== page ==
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I am trying to prove the following:

"Let $X$ be a first countable space and $x$ a member of $X$. Prove that there is a local nested basis $\{S_n\}_{n=1}^\infty$ at $x$."

Since $X$ is first countable there is a countable local base $\mathcal{B}_x$ at $x$. Constructing a nested sequence of subsets of $\mathcal{B}_x$ is easy. Let $B_1 \in \mathcal{B}_x$. Then $B_1$ is an open set containing $x$, and so contains a member $B_2$ of $\mathcal{B}_x$ by the definition of a local base. Then $B_2$ is an open set containing $x$ and so contains a member $B_3$ of $\mathcal{B}_x$. Continuing in this fashion we obtain a nested sequence $\{B_n\}_{n=1}^\infty$ of members of $\mathcal{B}_x$ containing $x$.

I'm having trouble showing that this is a local base, in that I don't see how to prove that every open set in X contains some member of this sequence. Of course it's possible that this isn't true, and there's a different way to construct the nested sequence so that this can be done, but I'm having trouble with this as well.

Which way do I need to proceed, and how do we complete the proof? Thanks.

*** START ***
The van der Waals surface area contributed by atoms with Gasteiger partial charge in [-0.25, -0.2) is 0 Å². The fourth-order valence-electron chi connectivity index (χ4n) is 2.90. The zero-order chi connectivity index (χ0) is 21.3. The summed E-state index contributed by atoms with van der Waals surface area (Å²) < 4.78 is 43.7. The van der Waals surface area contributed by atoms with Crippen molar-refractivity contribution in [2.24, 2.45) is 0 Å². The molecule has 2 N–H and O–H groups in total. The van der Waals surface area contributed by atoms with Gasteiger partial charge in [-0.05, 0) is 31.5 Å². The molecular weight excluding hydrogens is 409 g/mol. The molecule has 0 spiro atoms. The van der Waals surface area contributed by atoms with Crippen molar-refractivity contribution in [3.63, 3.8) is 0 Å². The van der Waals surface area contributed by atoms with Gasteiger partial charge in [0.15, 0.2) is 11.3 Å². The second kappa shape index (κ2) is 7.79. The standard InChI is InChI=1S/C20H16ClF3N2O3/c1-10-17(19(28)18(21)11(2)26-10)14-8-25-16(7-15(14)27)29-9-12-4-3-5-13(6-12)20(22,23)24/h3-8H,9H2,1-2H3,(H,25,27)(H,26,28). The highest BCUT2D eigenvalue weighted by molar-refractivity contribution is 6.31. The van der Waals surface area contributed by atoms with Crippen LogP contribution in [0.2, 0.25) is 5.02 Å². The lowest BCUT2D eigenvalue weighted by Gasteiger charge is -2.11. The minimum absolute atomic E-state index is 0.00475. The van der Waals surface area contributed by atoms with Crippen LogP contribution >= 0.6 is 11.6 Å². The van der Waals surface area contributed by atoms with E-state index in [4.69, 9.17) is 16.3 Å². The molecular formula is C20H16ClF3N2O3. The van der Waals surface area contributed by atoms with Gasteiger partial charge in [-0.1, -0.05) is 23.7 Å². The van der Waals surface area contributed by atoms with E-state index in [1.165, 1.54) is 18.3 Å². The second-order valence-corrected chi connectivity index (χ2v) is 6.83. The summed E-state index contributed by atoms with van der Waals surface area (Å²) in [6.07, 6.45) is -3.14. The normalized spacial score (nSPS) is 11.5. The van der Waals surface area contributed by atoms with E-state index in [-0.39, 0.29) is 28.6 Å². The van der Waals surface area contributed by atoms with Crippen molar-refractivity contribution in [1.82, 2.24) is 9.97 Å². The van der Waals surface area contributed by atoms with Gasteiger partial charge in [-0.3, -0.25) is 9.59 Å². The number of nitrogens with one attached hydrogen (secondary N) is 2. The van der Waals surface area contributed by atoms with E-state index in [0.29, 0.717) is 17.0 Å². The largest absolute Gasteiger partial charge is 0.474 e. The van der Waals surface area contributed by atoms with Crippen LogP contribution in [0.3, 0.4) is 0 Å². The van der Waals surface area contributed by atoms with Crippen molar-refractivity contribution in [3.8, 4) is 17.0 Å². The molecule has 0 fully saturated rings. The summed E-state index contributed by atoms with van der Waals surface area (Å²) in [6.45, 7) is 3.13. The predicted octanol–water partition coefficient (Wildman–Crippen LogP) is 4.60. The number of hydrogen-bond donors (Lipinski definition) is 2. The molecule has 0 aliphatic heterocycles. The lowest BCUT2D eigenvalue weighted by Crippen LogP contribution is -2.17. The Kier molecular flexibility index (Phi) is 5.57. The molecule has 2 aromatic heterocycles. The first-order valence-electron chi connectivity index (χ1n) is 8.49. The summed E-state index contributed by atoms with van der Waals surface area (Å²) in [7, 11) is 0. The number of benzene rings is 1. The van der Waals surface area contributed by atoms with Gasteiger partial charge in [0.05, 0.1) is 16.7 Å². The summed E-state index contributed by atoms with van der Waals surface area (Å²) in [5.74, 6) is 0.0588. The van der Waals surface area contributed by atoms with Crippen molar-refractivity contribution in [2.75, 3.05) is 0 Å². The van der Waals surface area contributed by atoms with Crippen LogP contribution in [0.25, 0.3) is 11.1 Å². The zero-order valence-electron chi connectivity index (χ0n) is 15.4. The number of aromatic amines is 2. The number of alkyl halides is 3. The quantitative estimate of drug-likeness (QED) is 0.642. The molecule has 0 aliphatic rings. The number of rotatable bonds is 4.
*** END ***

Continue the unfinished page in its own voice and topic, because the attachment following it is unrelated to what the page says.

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1 Answer 1

up vote 4 down vote accepted

Note that although you are correct that there is some $B_2 \in \mathcal{B}_x$ such that $B_2 \subseteq B_1$, since $B_1 \in \mathcal{B}_x$ it might be that $B_2 = B_1$, and this could continue ad infinitum. If this were to happen (at any point along the inductive construction) it would almost certainly not generate a basis at $x$ (unless $x$ has a smallest open neighbourhood and we picked it at some point).

To avoid this problem we begin by first fixing any countable local base $\{ B_i \}_{i \in \mathbb{N}}$ at $x$. Next, for each $i \in \mathbb{N}$ we define $$S_i := B_1 \cap \cdots \cap B_i.$$ Note for each $i \in \mathbb{N}$ that

  • as the set $S_i$ is a finite intersection of open neighbourhoods of $x$, it is itself an open neighbourhood of $x$; and
  • $S_{i+1} \subseteq S_{i}.$

Therefore $\{ S_i \}_{i \in \mathbb{N}}$ is a nested family of open neighbourhoods of $x$, so we need only show that it is a local base at $x$. But this follows immediately from the fact that $S_i \subseteq B_i$ for each $i$, and we chose $\{ B_i \}_{i \in \mathbb{N}}$ to be a local base at $x$.

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